Twitter survey suggests majority of crypto investors will not report taxes


Crypto’s worst cynics have failed to discourage institutional investors

April may be the time for spring and showers, but it also brings with it, unfortunately, tax reporting deadlines in both the US and the UK. If you have invested or traded in cryptocurrencies or received them in any way for services rendered, then you could be staring at a tax liability that you never had anticipated. A recent Twitter survey, however, suggests that a vast majority of investors will look the other way to avoid the issue. The primary poll revelation: “81% of all respondents replied with “not a chance” when asking what the status of their crypto taxes were.”

Tax authorities across the globe have grappled with what to do in this area for the past few years. Some agencies have created publications, set up live-chat help desks, and inserted specific instruction pages on their respective websites with the expressed purpose of informing the public of how to report income or gains and losses from their crypto transactions. Regardless of these well-intentioned efforts, the definitions remain confusing, and the examples given often miss the mark. You are often directed to consult your local tax professionals, but they are just as confused as you are.

The Twitter poll was the creation of a crypto-focused YouTube personality by the name of “Crypto Wendy O”, who also advised taxpayers that they could avoid the potential of fines, penalties, and interest by filing an extension, if they had yet to file their tax returns. Her poll, oddly enough, only queried people who had not filed their tax return, judging from the possible questions on the survey. In addition to the 81% of “not a chance” types, other survey results were:

  • “5% said they “will start next week”;
  • 14% of crypto investors reveal they are “currently doing them.”

As “Crypto Wendy O” points out, you need not itemize every single trade. You may summarize the net gains and then net losses to arrive at your net gain or loss figure. Most taxing jurisdictions require capital gain/loss reporting, but even though Crypto Winter may have produced losses, if positions were closed in the negative, you may still need to file those losses in order to carry over their benefit to a future reporting period. In that way, you may net them against future gains. In some cases, you may be able to carry them back to 2017 and get a refund on taxes paid in a prior period.

If you are in the mining business or are paid for services rendered in cryptocurrency, then your issue is with reporting income correctly in the tax period earned. Transfers, token swaps, are other “wash sale” type transactions are more complicated. Once again, you may want to consult your local tax authority for assistance or speak to a tax professional for advice.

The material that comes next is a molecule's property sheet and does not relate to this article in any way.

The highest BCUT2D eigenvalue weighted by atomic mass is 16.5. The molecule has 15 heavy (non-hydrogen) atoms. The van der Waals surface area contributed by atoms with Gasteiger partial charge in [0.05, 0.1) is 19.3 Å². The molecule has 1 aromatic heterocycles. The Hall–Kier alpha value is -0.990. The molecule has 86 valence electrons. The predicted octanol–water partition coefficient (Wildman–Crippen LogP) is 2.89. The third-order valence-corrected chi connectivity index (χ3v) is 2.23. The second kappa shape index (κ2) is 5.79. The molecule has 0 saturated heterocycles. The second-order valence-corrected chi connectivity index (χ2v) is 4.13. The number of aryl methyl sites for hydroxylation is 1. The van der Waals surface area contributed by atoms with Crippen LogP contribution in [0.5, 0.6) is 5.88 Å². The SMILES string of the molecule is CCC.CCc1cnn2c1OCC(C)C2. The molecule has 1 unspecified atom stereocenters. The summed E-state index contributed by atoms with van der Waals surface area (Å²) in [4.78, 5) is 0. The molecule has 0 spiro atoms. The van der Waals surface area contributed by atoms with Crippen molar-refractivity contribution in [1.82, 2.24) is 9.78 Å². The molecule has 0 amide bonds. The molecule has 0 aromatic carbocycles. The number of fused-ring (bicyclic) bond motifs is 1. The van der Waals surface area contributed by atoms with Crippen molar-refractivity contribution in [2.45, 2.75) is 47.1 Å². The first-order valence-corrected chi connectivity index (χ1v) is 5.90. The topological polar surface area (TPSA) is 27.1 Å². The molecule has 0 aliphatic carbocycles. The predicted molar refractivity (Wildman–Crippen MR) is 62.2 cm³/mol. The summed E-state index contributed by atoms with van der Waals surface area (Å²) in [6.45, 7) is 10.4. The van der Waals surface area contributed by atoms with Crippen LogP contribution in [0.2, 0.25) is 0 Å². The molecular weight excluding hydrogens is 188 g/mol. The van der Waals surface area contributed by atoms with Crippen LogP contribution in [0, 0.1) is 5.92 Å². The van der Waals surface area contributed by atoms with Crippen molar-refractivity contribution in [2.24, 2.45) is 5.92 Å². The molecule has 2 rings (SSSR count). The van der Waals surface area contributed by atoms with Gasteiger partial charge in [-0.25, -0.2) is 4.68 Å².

Avoiding taxes in line with specific statutes is not a crime, but evading taxes can result in a variety of punishments, the least of which are penalties and interest. If you think that you are in the clear because you never received an official tax reporting document from your exchange, you might want to think again:

Exchanges are actively working with the IRS to supply customer data, which can and will be used to compare against reported earnings or losses. Those that fail to report properly are at risk of an audit, or worse.

Depending on your country of residence, there are other assistance and support services that may also be available. A simple search on the Internet may reveal them. Software developers are also playing a game of catch-up, so that their tax preparation programs include crypto schedules and worksheets, too, but that again depends upon your locale. In the US, Bitcoin.tax is a website that might surprise you with how much information can be processed to hand you completed forms and schedules to assist in the tax reporting process.

Reporting your crypto tax items can be confusing, but it should not be as difficult this year, since there are plenty of support services that have sprung up to assist you. Otherwise, you might want to remember this recent remark on a tax assistance website:

Crypto investing is already risky due to it being an emerging market and a technology that isn’t yet fully utilized at scale, but avoiding paying taxes is outright playing with fire.

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Twitter survey suggests majority of crypto investors will not report taxes

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